Mother Nature Says Stop Releasing Balloons

Balloons do not fly up to heaven and simply disappear. They end up back on Earth as pollution. Lindsey Parnaby/Getty Images

Release a helium balloon on a bright, sunny day, watch it magically float up into the sky, and I dare you not to feel some variety of exhilaration, a sense of wonder, a longing for freedom, suspense.... It's like a 21-gun salute, but quieter. It's like a Chinese Sky Lantern ceremony, but for the daytime. People release big bunches of balloons for memorial services, grand openings, birthday parties and parades. It's just a Thing We Do, and it's fun. But it's really, really terrible for the environment.

When a balloon ascends into the heavens, it doesn't end up on Jupiter. You know this. Although a helium balloon can rise to altitudes of five miles (8 kilometers) into Earth's atmosphere, it's got to come back down eventually, and when it does, it wreaks some havoc. That colorful little scrap of latex may end up living in the Great Pacific Garbage Patch. It could get tangled up in the flippers of a sea turtle or be eaten by one who mistakes it for a jellyfish. Or a bighorn sheep could mistake it for forage, or it might land in some farmer's pasture, where a cow chokes on the string. According to the U.S. Fish and Wildlife Service, animals of the land, sea and air are equally susceptible to mistaking deflated balloons for food, or, arguably worse, getting tangled up and strangled by the ribbon attached to it.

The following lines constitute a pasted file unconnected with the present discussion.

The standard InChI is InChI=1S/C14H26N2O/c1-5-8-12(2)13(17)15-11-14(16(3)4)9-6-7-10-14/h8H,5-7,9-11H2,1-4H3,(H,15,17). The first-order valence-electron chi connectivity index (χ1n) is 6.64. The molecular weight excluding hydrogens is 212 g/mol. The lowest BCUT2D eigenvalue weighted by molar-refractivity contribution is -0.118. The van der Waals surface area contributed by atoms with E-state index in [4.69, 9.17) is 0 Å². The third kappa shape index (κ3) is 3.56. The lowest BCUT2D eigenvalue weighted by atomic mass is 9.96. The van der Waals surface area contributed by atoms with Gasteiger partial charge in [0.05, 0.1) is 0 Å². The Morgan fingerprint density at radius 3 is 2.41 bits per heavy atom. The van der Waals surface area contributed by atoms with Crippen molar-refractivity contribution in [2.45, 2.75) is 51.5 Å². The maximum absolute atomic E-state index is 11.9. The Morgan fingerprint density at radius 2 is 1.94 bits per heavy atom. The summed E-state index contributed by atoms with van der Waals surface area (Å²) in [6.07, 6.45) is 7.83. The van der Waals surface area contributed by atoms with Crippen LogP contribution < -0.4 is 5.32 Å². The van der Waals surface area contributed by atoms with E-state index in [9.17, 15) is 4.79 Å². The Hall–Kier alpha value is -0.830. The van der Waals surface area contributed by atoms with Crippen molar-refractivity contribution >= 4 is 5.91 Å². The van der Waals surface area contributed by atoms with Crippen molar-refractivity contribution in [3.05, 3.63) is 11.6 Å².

And it's true, some balloons do break down eventually. A big part of the reason releasing balloons is permitted in so many places is that latex balloons are technically biodegradable — it takes one between six months and four years to break down completely, though they deteriorate in seawater more slowly than they do on land. Mylar balloons, on the other hand, are made out of NASA-grade nylon and are not biodegradable, so they can hang out in the environment indefinitely.

So, if balloons in the environment are so bad, why isn't releasing them outlawed? Well, in many states and municipalities, it is. And a few places in the U.K. and Australia have banned the release of balloons of all kinds. In the U.S., California, Connecticut, Florida, Tennessee and Virginia and some cities like Louisville, Kentucky, and Huntsville, Alabama have put the kibosh on balloon releases. But the thing about helium balloons is they don't care about our random geographic boundaries. They land wherever they want to land.

Hundreds of balloons drifting slowly into the wild blue yonder might give you the feels, but is a brief display of color and zero confetti cleanup at your party worth a bunch of dead birds and turtles and many beaches full of trash? Absolutely not. But, on a related note, the world may be running out of helium soon anyway — giving the turtles and the birds a reason to throw their own great big party, sans balloons.

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